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Whiskey-based drinks target Millennials; superfoods often a turnoff

Whiskey-based drinks target Millennials; superfoods often a turnoff

• Whiskey drinks new focus at casual dining chains • Peer-to-peer lenders need more borrowers like restaurants • Denny’s, others pairing champagne with inexpensive meals • Superfoods a turnoff for healthful dining customers • New Jersey may flood market with new liquor licenses

Casual dining chain bartenders are creating new whiskey-based drinks designed to attract Millennials.

Applebee’s cocktail lineup now embraces brown spirits, including a no-frills Old Fashioned and a simple Whiskey Smash. Made by muddling lemon and mint and finished with Jim Beam bourbon, then poured over shaved ice, the Whiskey Smash has become a trendy drink at many mixologist-driven bars this summer. To play it safe, the chain also features a Fireball Whiskey Lemonade, made with Tito’s Handmade Vodka, strawberry, lemonade and Fireball Whiskey. It makes whiskey accessible to those looking for something sweet to sip instead of a stiff drink.

TGI Friday’s debuted a whiskey-based smash drink earlier this year, known as the Peach Honey Smash. “When I asked Matt Durbin, the Friday’s executive responsible for ‘beverage and bar innovation,’ how the Peach Honey Smash came to be, he nodded at research suggesting the popularity of brown spirits among millennials and women, and he described the smash’s appeal in DeGroffian terms—’an approachable way to enter the whiskey category,’” Slate’s Troy Patterson reports

Crowdsourced funding not quite right for your business? Restaurant owners could gain greater access to another alternative financing source if Lending Club’s IPO is a success.

Although they facilitated more than $2 billion in loans last year, companies like Lending Club, Prosper and other peer-to-peer outfits aren’t lenders per se, as banks are. They’re marketplaces, providing a platform that facilitates loans between private investors and potential borrowers. Other successful peer-to-peer marketplace companies include Uber and Airbnb, which is why some analysts say the Lending Club IPO could be one of the biggest ever.

The lone drawback to this segment’s growth right now: a shortage of viable businesses and individuals seeking loans. That’s why Lending Club and Prosper are looking to attract more borrowers—and why restaurant operators may wish to investigate whether a peer-to-peer loan might make sense for their business.

Denny’s is pouring champagne to generate a buzz for its first NYC unit; other restaurants are finding that bubbly pairs well with everyday fare.

Denny's has 1,600 units around the country, but customers who want to sample its $300 brunch for two will have to travel to lower Manhattan to try it out. That's where the chain's Grand Cru Slam champagne brunch includes a bottle of pricey Dom Perignon. About 200 Denny’s units serve alcohol; the New York City location has a full bar, complete with prosecco on tap, all the better to attract what the chain hopes will be a Wall Street-heavy crowd.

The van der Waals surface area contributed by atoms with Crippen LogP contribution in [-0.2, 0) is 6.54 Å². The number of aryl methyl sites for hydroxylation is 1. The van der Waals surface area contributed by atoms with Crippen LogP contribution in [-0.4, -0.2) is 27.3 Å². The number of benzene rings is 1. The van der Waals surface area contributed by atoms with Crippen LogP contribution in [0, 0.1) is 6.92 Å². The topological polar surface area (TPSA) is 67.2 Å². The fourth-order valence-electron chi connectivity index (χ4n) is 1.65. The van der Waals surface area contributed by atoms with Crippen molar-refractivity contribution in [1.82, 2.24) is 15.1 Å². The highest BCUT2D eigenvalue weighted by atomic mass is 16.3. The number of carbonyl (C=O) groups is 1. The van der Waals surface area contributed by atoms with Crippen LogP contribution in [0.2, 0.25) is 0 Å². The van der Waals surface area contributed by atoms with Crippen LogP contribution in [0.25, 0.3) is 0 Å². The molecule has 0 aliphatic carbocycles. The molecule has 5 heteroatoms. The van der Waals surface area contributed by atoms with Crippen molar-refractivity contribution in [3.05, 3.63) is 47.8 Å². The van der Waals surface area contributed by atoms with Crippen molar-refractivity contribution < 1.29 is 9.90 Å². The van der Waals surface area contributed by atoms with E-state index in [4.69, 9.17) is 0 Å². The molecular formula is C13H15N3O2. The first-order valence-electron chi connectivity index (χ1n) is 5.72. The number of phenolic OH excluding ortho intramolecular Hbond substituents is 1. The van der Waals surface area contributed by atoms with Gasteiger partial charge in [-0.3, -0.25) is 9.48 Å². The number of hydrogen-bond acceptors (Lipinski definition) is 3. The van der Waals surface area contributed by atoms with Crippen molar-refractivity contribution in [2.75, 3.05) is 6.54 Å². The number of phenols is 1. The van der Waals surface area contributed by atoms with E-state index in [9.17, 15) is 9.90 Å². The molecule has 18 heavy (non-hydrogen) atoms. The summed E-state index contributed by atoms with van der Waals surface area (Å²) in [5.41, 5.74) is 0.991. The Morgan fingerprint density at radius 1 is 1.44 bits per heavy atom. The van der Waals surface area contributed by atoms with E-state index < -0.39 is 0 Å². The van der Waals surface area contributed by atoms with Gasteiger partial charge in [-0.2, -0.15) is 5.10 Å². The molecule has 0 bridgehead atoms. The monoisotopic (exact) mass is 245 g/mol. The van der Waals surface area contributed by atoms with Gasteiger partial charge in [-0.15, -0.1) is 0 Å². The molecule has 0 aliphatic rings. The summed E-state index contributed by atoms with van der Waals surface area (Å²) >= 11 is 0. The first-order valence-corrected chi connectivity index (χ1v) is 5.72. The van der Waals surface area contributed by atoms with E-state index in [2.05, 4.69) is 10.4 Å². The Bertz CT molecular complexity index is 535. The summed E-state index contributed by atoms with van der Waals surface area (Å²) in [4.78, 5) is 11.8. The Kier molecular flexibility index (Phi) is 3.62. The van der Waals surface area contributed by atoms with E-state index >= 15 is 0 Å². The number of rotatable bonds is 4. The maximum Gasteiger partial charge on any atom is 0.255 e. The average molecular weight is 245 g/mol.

A look inside Denny's NYC restaurant >>

A handful of other operators also hope to prove that champagne is more down-home food-friendly than you might think. Bubbledogs in London offers a long list of prestigious champagnes to accompany its hot-dog-only menu. The about-to-open Birds and Bubbles in New York City pairs the bubbly with fried chicken.

Cool it with quinoa; New Jersey liquor licenses

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Cool it with the quinoa if you want to sell more good-for-you items at your restaurant.

New data from foodservice research firm Mintel shows that 38 percent of adults are more likely to order a healthy item if it’s described on a menu as appealing, rather than merely healthful. Also, 27 percent say they prefer to order healthy meals that are made using familiar ingredients, rather than experiment with unknown tastes and flavors.

“For consumers who are often on the fence for healthy and indulgent eating, familiarity can help ease the move into healthier choices, rather than alienating them with superfoods they have not heard of or that have a reputation for lackluster taste,” says Mintel foodservice analyst Katrina Fajardo.  

New Jersey wants to increase the number of liquor licenses, which could hurt current license holders.

Commercial real estate developers and economic development officials are behind a push to increase the number of liquor licenses available in New Jersey. They argue that enhanced access to liquor licenses has already proven to be a key driver of growth in other parts of the country.

This move would be good news for businesses that don’t have a liquor license now but would like to acquire one. But adding new licenses to the market would decrease the value of those already in existence.

A few restaurants and bars in northern New Jersey have paid as much as $2 million for their current licenses. Most licenses cost less, but still represent a huge investment.

Politicians are struggling to come up with a formula that would provide just compensation for current liquor license holders if the proposed changes go through.

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